Category Archives: Raspberry Pi Coding

Using the ‘Google Cloud Vision API’ with your Raspberry Pi

What is the ‘Google Cloud Vision API’?

Google Cloud Vision API enables your robot to understand the content of an image by encapsulating powerful machine learning models in an easy to use REST API. It quickly classifies images into thousands of categories such as “robot”, “elephant”, “flower”. It detects individual objects and faces within images. It capable of finding and reading printed words contained within images, and even determines the language it is written in. You can use it to build metadata for your image collection, and can be used to moderate offensive content through image analysis.
The Vision API enables you to detect different types of inappropriate content from adult to violent content. It analyzes images uploaded by the request, or integrate with your image storage on Google Cloud Storage.

Using Flask to Control Raspberry Pi GPIOs

With this project you can create a standalone web server with a Raspberry Pi that can toggle two LEDs. You can replace those LEDs with any output (like a relay or a transistor). In order to create the web server you will be using a Python microframework called Flask.

Parts Required

Here’s the hardware that you need to complete this project:

  • Raspberry Pi (any Pi should work, I recommend using Raspberry Pi 3) – view on eBay
  • SD Card (minimum size 8Gb and class 10) – view on eBay
  • Micro USB Power Supply – view on eBay
  • Ethernet cable or WiFi dongle
  • Breaboard – view on eBay
  • 2x LEDs
  • 2x 470Ω Resistors
  • Jumper wires

Raspberry Pi 3

Raspberry Pi 3 (best option)

Basic Raspberry Pi Setup

Before you continue reading this project, please make sure you have Raspbian Operating System installed in your Raspberry Pi.

Installing Flask

We’re going to use a Python microframework called Flask to turn the Raspberry Pi into web server.

To install Flask, you’ll need to have pip installed. Run the following commands to update your Pi and install pip:

pi@raspberrypi ~ $ sudo apt-get update pi@raspberrypi ~ $ sudo apt-get upgrade pi@raspberrypi ~ $ sudo apt-get install python-pip

Then, you use pip to install Flask and its dependencies:

pi@raspberrypi ~ $ sudo pip install flask




The schematics for this project are fairly straightforward. Simply connect two LEDs to pins GPIO 23 and GPIO 24, as the figure below illustrates.

RPi Web Server outputs_bb

Creating the Python Script

This is the core script of our application. It sets up the web server and actually interacts with the Raspberry Pi GPIOs.

To keep everything organized, start by creating a new folder:

pi@raspberrypi ~ $ mkdir web-server pi@raspberrypi ~ $ cd web-server pi@raspberrypi:~/web-server $

Create a new file called

pi@raspberrypi:~/web-server $ nano

Copy and paste the following script to your Raspberry Pi (this code is based on Matt Richardson great example).

Creating the HTML File

Keeping HTML tags separated from your Python script is how you keep your project organized.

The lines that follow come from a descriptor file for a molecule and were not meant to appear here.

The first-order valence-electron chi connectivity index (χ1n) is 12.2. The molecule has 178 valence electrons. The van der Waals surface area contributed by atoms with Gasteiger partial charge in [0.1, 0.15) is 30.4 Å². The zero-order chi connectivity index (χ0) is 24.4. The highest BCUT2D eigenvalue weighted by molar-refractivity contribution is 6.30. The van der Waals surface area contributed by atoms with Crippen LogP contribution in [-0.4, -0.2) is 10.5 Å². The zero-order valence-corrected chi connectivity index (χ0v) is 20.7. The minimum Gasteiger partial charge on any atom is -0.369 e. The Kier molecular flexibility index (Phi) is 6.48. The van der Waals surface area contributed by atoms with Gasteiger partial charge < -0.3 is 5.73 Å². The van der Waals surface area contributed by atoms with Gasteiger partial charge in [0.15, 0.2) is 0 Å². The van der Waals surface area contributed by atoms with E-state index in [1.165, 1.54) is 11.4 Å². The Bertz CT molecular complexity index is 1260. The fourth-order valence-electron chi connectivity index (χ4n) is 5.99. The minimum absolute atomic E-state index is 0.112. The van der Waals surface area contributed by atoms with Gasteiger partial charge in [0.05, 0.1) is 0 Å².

Flask uses a template engine called Jinja2 that you can use to send dynamic data from your Python script to your HTML file.

Create a new folder called templates:

pi@raspberrypi:~/web-server $ mkdir templates pi@raspberrypi:~/web-server $ cd templates pi@raspberrypi:~/web-server/templates $

Create a new file called main.html.

pi@raspberrypi:~/web-server/templates $ nano main.html

Copy and paste the following template to your Pi:

<br />

RPi Web Server

{% for pin in pins %}

{{ pins[pin].name }} {% if pins[pin].state == true %} is currently on

{% else %} is currently off

{% endif %} {% endfor %}

Launching the Web Server

To launch your Raspberry Pi web server move to the folder that contains the file

pi@raspberrypi:~/web-server/templates $ cd ..

Then run the following command:

pi@raspberrypi:~/web-server $ sudo python

Your web server should start immediately!

python launch web server


Open your Raspberry Pi address in your browser by entering its IP address, in my case:

rpi web server browser


Ensure the Latest Node.js on Your Raspberry Pi

This is just a quick tutorial explaining how you can install the latest version of Node.js on your Raspberry Pi.

Using OpenCV with the Raspberry Pi Camera

OpenCV RasPi CSI Camera
OpenCV doesn’t work natively with the Rasperry Pi Camera as it is not a usb-webcam. That said, the applications such as raspivid or raspistill controls the Raspberry Pi Camera using MMAL Functions. So the one needs to modify the source code of these applications, by using the Buffer Memory of the Raspberry Pi Camera Board to be feed to OpenCV as Image Objects.

Connecting an Arduino to a Raspberry PI using I2C

Raspberry Pi connected to Arduino via I2C
I’m intending to use several Arduino Boards as a cheap means of controlling a number of RFID Readers which will be used to detect the position of Locomotive Engines on my LEGO Train Layout. That said I need a way of connecting these Arduinos to the Raspberry Pi which is the Master Controller for the layout.
The easiest way of Connecting an Arduino to a Raspberry PI is using USB, however the PI’s USB ports are need for WiFi Keyboard, Mouse, etc. So in many cases USB is out, especially if you are using a Raspberry Pi Model ‘A’.

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